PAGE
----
Therefore, the rms value of voltage or current equals .707 of the peak value, or conversely, the peak value equals 1.414 times the rms value. NOTE: This is true for voltage and current, not power. In dealing with voltage and current, the terms "rms" and "effective" are used interchangeably. The real significance of rms (or effective) voltage and current is the fact that it will cause the same amount of heat to be generated in a resistance as a numerically equal d.c. source. In other words, average sine wave a.c. watts generate the same amount of heat in a resistance as a numerically equal d.c. source. The watt-hour meter in your home measures average watts or heating effect, not rms watts. rms, when used with voltage or current, permits W = I^2 R and W = E^2/R to be used alternately between direct current and sine wave a.c. since the heating effect is the same in either case. An additional proof of the above was rather simply done using one of the new scientific pocket calculators. All computations were made to ten places, however, with the limited number of sampling points only three place accuracy can generally be assumed. Table 1 shows the calculation of average and rms current and voltage and average and rms watts. Column 1 lists the instantaneous value of voltage (or current). Thirty six values were computed (every five degrees of phase angle). There were totaled and divided by 36 to give us the average value of voltage or current. Average value is useful in electronic circuits. For example, the full wave rectifier where average electron drift is important. Column 2 shows the rms value of the voltage or current in Figure 1, which is also the average value of the power in Figure 1. Each of the instantaneous values in column one were squared. The column was then totaled and divided by 36 (the number of instantaneous points computed). Computations were made to ten places with the pocket calculator. The average turned out to be precisely 0.5, the same value shown in the graphical construction above. Since W = I^2 R W max = I^2 max (1) = 1 watt peak Since we are dealing with a one ohm load, each of the values in column two indicates instantaneous power as well as the square of the instantaneous current or voltage.
It is important to note that each of the instantaneous values shown in column two represents the instantaneous current squared or the instantaneous voltage squared or the instantaneous power. Some misinformed individuals have thought rms power to be .707 of the peak power. It sounds logical since rms voltage and current are .707 of their peak values. Let us examine the true value of rms power just to prove how untrue this really is. The figures in column two represent the instantaneous power in figure one. Column three shows the squares of each of the instantaneous power values of column two. The average of the sum of the powers squared is 0.375. The rms value of power is therefore, .375 = 0.6123724357. Quite a different value than .707, showing that mis power is not 0.707 times the peak power. The 0.612 figure for rms power serves no useful purpose and I suspect has never been used for amplifier power ratings. In dealing with power, we want to deal with the heating effect of a.c. as we deal with the heating effect of d.c. The watt is a unit of power (or rate of energy transfer), and is equal to: 10^7 ergs per second, or 3.4129 btu per hour, or 44.27 Ft-lbs. per minute, etc. Therefore, amplifiers would be more properly rated for continuous sine wave average power (watts). rms (effective) values are fine for voltage and current but should not be used for power. Recently, it has been implied that the use of the term mis power is just another ploy by sales departments to advertise inflated power ratings. If this were true, manufacturers would quote rms power figures as 0.612 of the peak power. However, many recent interviews reveal that this is not true. Manufacturers are measuring average power and then improperly advertising rms power. Since average power = 0.5 peak power and rms power = 0.61237 peak power (not .707). 0.5/0.61237=.816 to 1 = ratio of average to rms watts .61237/.5 = 1.22 to 1 = ratio of rms to average watts Therefore, the manufacturer that measures 100 watts average power and quotes 100 watts rms power could legitimately quote 122 watts rms power. Current industry practice may be fallacious, but it is not dishonest. 1. The average value of a sine wave voltage or current equals .636 of the peak value. 1a. The peak value of a sine wave voltage or current equals 1.57 of the average value 2. The root mean square (rms) value of a sine wave voltage or current equals .707 of the peak value 2a. The peak value of a sine wave voltage or current is equal to 1.414 times the mis value 3. The square of the sine wave rms voltage divided by the circuit resistance equals the average watts (power), not rms watts W_avg =PR, NOTE: This is the average, not the rms watts. 4. The square of the sine wave rms current multiplied by the circuit resistance equals the average watts (power), not rms watts. W_avg = I^2 rms R 5. The product of the rms voltage and the rms current equals the average watts (power), not rms watts. W_avg = Erms x Irms 6. A wattmeter reads average, not rms watts. 7. The average power in a circuit is one half of the peak power.. Wavg = 0.5 W peak 8. rms power is equal to .61237 of the peak value. There are no instruments (voltmeters, ammeters or wattmeters) that are calibrated in terms of rms power. Furthermore, it is a rather useless term. W_rms = .61237 W peak 9. Since Wavg = .5 Wpeak Wrms = .61237 W peak .61237 = 1.22 to I = ratio of rms to average watts 61237 = 1.22 to 1 = ratio of rms to average watts 5 612 77 = .816 to 1 = ratio of average to rms watts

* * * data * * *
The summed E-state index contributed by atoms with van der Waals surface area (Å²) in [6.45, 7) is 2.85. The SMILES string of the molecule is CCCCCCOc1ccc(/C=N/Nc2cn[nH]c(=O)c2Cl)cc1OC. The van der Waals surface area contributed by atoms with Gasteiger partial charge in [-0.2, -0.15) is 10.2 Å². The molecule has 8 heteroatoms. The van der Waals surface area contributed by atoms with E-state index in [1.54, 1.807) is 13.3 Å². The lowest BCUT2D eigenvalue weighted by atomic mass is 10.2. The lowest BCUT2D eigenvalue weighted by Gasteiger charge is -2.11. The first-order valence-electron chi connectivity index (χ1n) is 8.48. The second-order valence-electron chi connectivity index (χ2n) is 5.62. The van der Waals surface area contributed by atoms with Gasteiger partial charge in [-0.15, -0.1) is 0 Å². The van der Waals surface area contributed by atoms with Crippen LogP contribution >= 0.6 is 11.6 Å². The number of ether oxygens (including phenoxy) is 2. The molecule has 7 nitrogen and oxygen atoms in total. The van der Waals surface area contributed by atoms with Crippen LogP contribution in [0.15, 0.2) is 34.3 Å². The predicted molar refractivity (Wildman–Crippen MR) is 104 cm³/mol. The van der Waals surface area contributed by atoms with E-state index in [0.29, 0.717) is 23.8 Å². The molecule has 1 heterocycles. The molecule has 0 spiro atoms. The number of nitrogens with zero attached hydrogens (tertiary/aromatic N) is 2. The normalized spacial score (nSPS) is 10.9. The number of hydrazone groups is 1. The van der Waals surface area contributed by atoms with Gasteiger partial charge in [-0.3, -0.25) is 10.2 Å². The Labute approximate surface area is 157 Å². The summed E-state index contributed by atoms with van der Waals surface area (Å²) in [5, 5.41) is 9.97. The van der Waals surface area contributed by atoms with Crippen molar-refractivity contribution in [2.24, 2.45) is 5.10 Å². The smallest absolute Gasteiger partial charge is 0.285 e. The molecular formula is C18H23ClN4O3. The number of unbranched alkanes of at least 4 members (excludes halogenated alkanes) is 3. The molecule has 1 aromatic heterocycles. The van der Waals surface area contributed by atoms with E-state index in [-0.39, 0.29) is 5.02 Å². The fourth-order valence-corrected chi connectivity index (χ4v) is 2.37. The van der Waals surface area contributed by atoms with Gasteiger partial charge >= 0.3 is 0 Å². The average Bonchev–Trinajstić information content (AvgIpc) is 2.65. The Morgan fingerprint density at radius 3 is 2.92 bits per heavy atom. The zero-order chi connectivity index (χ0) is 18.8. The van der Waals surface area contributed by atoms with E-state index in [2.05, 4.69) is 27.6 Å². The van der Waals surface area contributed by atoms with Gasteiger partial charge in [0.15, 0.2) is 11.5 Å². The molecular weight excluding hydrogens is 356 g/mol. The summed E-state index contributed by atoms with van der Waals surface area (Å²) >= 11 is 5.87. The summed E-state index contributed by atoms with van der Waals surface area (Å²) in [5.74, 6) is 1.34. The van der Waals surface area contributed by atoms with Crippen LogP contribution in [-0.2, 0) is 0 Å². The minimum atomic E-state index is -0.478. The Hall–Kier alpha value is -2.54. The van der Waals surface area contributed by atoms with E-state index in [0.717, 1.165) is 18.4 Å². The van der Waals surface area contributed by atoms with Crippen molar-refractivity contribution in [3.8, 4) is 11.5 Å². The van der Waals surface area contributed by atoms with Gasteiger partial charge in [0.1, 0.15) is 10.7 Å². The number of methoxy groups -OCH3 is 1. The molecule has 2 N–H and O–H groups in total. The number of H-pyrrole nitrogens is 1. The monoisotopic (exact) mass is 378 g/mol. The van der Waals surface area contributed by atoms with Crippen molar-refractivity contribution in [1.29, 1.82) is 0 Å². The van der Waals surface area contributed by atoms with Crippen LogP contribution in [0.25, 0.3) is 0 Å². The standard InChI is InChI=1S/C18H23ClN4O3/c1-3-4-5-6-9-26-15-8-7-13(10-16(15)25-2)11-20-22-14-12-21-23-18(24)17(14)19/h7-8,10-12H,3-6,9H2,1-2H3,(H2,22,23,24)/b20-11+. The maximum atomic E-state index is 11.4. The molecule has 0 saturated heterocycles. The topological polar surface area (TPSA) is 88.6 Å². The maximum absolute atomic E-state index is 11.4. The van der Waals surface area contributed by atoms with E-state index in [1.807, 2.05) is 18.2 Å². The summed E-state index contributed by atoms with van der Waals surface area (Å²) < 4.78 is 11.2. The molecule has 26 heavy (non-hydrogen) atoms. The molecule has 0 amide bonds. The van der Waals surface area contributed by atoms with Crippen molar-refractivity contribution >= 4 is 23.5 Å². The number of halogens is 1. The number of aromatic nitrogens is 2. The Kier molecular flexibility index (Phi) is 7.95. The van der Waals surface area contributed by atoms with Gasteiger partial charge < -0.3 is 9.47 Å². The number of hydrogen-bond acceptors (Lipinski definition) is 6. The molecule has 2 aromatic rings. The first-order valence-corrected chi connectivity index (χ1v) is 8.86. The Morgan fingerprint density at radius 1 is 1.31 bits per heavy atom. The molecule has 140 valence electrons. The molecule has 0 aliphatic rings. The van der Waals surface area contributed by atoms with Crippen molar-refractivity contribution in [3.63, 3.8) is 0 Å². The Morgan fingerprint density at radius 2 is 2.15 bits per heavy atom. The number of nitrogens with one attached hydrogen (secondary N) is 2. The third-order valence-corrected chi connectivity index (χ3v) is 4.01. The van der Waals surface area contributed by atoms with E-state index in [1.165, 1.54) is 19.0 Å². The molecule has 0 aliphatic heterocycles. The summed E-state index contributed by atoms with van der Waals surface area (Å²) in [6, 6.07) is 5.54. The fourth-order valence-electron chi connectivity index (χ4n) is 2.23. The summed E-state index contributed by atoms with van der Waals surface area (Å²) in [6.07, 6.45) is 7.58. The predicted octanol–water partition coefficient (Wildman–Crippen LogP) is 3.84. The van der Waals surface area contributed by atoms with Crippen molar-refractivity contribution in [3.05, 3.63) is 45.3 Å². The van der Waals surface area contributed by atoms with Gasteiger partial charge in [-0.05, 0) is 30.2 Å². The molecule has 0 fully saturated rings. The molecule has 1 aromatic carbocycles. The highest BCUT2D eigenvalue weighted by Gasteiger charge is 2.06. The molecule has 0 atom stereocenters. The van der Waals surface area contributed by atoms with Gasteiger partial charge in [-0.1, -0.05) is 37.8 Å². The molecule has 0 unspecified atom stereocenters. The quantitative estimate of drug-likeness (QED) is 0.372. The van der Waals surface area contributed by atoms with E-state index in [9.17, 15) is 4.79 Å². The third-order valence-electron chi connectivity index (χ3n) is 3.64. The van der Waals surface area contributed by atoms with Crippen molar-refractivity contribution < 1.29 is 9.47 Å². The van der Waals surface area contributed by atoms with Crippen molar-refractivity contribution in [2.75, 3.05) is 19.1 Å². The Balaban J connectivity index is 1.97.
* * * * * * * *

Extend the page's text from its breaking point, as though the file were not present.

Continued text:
( Also see: Buying Watts and Other Things (Feb. 1973) Transient IM Distortion in Power Amplifiers (Feb. 1975) FTC Power Ratings: An Optimistic View (Feb. 1975) Fail-Safe Audio Amplifier Design (Feb. 1973) The Measurement of Loudness (Feb. 1972) = = = = |